First Dye Job

For my first blog entry I thought I’d share my recent venture into hand-dyeing yarn. I did some reading about dyeing with Kool-aid and decided it would be a good method for my first go. Eventually I plan to get set up with proper acid dyes but in the meantime Kool-aid is very low cost and food-safe, so you don’t need dedicated containers or tools. There are many good tutorials available online about Kool-aid dyeing, but this is how I did it.

I started with two skeins of lovely, super soft Malagbrigo Lace merino wool, and an assortment of Kool-aid packets in various flavours. 

Step 1

Step 1

The Merino sheep is regarded as having the finest and softest wool of any sheep, so this was pretty good stuff I was experimenting on. Jump in with both feet, I say!

Step 1:  Give the yarn a good soak in cool water. Untwist the skein, but leave it in a big loop. If there are short pieces tying it together leave them in place, to keep it from getting tangled, but make sure they’re loose enough for the dye to reach all the fibres.  Now, mix up the Kool-aid in water. There are guidelines about how much Kool-aid to use per ounce of yarn, but I must admit I didn’t really pay attention to them. I used six small plastic containers and mixed Lime in two of them and Ice-Blue Raspberry Lemonade in two others, with different amounts of water for more or less colour saturation. In the other two containers I mixed both flavours together. Dip the yarn into the containers.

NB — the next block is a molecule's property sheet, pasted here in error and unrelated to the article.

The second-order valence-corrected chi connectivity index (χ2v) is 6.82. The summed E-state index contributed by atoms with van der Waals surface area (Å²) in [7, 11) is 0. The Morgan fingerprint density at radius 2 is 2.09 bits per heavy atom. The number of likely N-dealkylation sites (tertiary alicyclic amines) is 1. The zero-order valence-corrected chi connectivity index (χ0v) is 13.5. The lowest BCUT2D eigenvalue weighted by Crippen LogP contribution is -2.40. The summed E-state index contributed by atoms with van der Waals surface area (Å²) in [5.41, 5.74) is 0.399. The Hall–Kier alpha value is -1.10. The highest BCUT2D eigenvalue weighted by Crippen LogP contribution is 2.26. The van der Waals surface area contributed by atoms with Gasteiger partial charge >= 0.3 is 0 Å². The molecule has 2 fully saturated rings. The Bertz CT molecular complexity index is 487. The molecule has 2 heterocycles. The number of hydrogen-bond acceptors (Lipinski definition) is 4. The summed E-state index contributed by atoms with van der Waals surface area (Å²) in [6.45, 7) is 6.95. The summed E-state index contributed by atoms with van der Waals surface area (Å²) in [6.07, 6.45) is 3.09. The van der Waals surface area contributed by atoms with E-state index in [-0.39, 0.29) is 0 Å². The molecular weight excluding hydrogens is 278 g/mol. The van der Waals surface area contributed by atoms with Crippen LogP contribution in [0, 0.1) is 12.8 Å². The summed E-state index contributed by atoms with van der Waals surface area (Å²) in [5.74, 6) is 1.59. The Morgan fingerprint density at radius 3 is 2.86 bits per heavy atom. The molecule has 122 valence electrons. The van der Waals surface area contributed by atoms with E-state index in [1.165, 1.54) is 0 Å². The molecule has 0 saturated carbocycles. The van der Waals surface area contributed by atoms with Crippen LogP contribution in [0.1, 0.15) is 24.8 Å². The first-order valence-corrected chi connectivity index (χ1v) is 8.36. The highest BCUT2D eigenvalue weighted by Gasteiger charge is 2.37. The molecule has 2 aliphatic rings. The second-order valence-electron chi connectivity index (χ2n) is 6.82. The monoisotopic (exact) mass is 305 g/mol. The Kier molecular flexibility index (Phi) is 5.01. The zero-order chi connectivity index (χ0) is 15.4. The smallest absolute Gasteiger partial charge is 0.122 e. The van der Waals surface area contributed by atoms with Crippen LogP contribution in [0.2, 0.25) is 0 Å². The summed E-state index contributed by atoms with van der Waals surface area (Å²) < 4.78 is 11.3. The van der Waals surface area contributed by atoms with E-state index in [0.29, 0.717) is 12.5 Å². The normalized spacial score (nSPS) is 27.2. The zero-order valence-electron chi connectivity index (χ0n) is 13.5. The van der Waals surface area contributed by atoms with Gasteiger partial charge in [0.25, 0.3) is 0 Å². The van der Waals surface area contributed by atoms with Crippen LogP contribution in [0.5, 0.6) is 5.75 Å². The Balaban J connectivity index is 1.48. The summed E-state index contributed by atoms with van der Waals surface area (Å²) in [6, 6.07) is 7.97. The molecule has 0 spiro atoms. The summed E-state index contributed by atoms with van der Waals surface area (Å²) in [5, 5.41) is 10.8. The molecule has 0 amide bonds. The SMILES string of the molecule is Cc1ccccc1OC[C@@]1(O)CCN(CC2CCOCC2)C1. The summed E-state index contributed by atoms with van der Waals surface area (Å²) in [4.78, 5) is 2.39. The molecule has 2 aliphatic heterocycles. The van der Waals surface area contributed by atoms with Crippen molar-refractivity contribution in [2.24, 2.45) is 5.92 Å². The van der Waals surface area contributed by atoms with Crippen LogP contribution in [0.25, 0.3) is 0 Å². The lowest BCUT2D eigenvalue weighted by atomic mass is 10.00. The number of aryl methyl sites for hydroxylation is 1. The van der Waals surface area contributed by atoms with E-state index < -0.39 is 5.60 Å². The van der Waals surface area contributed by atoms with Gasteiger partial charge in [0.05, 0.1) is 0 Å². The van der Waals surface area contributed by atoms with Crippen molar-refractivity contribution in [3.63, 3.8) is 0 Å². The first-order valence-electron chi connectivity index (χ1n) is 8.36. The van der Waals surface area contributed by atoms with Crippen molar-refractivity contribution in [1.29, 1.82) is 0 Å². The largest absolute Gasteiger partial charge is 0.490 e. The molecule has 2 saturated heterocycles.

Step 2

Step 2

Step 2:  I had the containers on the glass tray of the microwave, which made it easy to transfer the whole tray into the microwave with the containers on it. I zapped it for about a minute, let it cool for a few minutes, and repeated that a few times.

Step 3

Step 3

Step 3:   Remove from the microwave and rotate the yarn, so the undyed (white) areas that were in between the separate containers are now submerged.  In the photo on the left, you can see I rotated the skein a few inches clockwise. You can get some really cool effects here, where the colours blend into each other.  Repeat the zapping/cooling process.


Step 4:  After the yarn has cooled down, give it a rinse in cold water, then hang to dry.

(I should mention: hot water + natural fibres + aggitation = felt.  In other words, when heating the yarn to set the dyes don’t move it around, or you’ll end up with the strands felted together. When you rinse use cool water and, in general, avoid any sudden changes in temperature.)

Here’s the result:  the blue/green skein, as well as a Strawberry/Tropical Punch pinky-red one.  Ta-da! It’s pretty amazing what you can do with a 39 cent packet of Kool-aid!

The finished skeins
The finished skeins

About Kate

An artist and creative living advocate, I blog about Creative Canadian Women at

Posted on October 2, 2009, in crafts and tagged , , . Bookmark the permalink. 1 Comment.

  1. I just showed this post to mum and said “Guess what this picture is?” she didnt work it out til I showed her the skein you sent me, then i showed her the last photo and said “Whats the pink yarn?” MY ISHBEL!!! woooop,
    I feel really star struck at the fact that I see this yarn, read about it, and its actually in my hands (or round my neck at the moment) *grin* xxx

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